‘Ana’ (short for Analytics )—the persona of the chatbot—was a character I made for a location-based game a couple of years ago. One of the things I’ve learned about chatbots is that it is important to convey they are an actual bot, not a human. It was convenient for me to reuse a robot character I already had, but it doesn’t need to be a robot.
When I experimented by removing the bot image from the UI, it reduced the effectiveness of conveying what the thing is. There are probably much stronger ways of illustrating this information. My style is pretty minimal, and gentle with this approach. In the dialog, I’m borrowing the conversation style I see in Snapchat, where they use bars against the side of each chat snippet to indicate the participant, rather than bubbles. Again, I’m just experimenting, but I like how tidy that approach is.
This year I really embraced the CSS Flexbox Model in my work. It allows you to split the content of your page into ordered rectangles, and iteratively position the content of each rectangle into rectangles, by making rules for the flow of DOM element children on the page.
Here’s how this health insurance page is split into flex components:
Basically, there’s a flex row with two <div> elements in there for the two sides of the view. Each of those divs is a flex column with dom elements beneath. For the benefit blocks on the left hand side each block is another flex row, with sub flex columns in there. You can study this by looking at health.html in and benefit.css.
If you work with HTML, and haven’t already embraced the flex model, I urge you to try it. It is native in the modern browsers, and combined with media queries it can yield good responsive design outcomes.
The benefits data is read from the database, and returned to the the HTML page as json data. In the createBenefitEntity() function of cloudco.js you can see where the code iterates over the json data to dynamically add rows to the benefits ‘roadmap’ section of the page.
Summarizing a few of the things I’ve learned about chatbot UX:
- Step back and design a human conversation flow for your problem space, as if you were talking to a person at a desk instead of a Chatbot.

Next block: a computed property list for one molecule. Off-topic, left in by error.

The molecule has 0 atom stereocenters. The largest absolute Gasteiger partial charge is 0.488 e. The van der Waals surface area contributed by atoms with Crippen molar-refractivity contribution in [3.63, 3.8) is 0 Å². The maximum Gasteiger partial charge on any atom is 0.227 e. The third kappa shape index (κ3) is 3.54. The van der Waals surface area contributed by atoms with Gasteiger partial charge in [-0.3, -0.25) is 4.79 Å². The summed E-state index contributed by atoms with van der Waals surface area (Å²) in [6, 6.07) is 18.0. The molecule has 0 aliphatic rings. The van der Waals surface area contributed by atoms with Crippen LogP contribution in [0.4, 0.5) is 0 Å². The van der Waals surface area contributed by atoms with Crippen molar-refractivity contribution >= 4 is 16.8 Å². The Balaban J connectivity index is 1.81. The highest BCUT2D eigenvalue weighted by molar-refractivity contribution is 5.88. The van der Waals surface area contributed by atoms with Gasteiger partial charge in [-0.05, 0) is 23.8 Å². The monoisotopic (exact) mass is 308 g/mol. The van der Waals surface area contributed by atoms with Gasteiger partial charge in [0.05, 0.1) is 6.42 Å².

- Consider using empathy mapping to prize apart the expectations you have, or wish for.
- Think about the tone, gender and character of an ideal person answering your questions. Try to infuse that into the responses of the bot.
- Make it clear that it is a bot, not a real person. Inevitably the bot will not be able to answer a question a human would be able to.
- Use natural language to remove friction. For example: recognize date information like ‘last week,’ instead of forcing a person to type unnaturally in a formatted way.
- Keep observing. Clients of the bot are writing down in plain English what they want from your service. That is gold!
- Keep building. The more you learn, the more intent, entities and dialog paths you can make to improve.
- Chatbots can fail spectacularly. Test as much as you can, ask colleagues to test before going public, log the conversations and repeat testing until the bot becomes more useful.
I’m hopeful that this series can accelerate development for readers who wish to build personal data-oriented chatbots with IBM Watson, Node and IBM Cloud. Chatbots and virtual agents have established themselves into the mainstream of personal and business applications. I expect this trend to continue to grow exponentially where the use of conversational interfaces become second nature in society.
Learn more about Watson Conversation
Build your own chatbot with Watson
Some other useful links:
Watson Conversation Developer Resources
IBM Bot Asset Exchange
“Improve Your Chatbot Using Watson Conversation Chat Logs”
Building Ana the insurance chatbot: Part 1 of 3 – Getting starting with Watson Conversation and IBM Cloud
Building Ana the insurance chatbot: Part 2 of 3 – Behind the scenes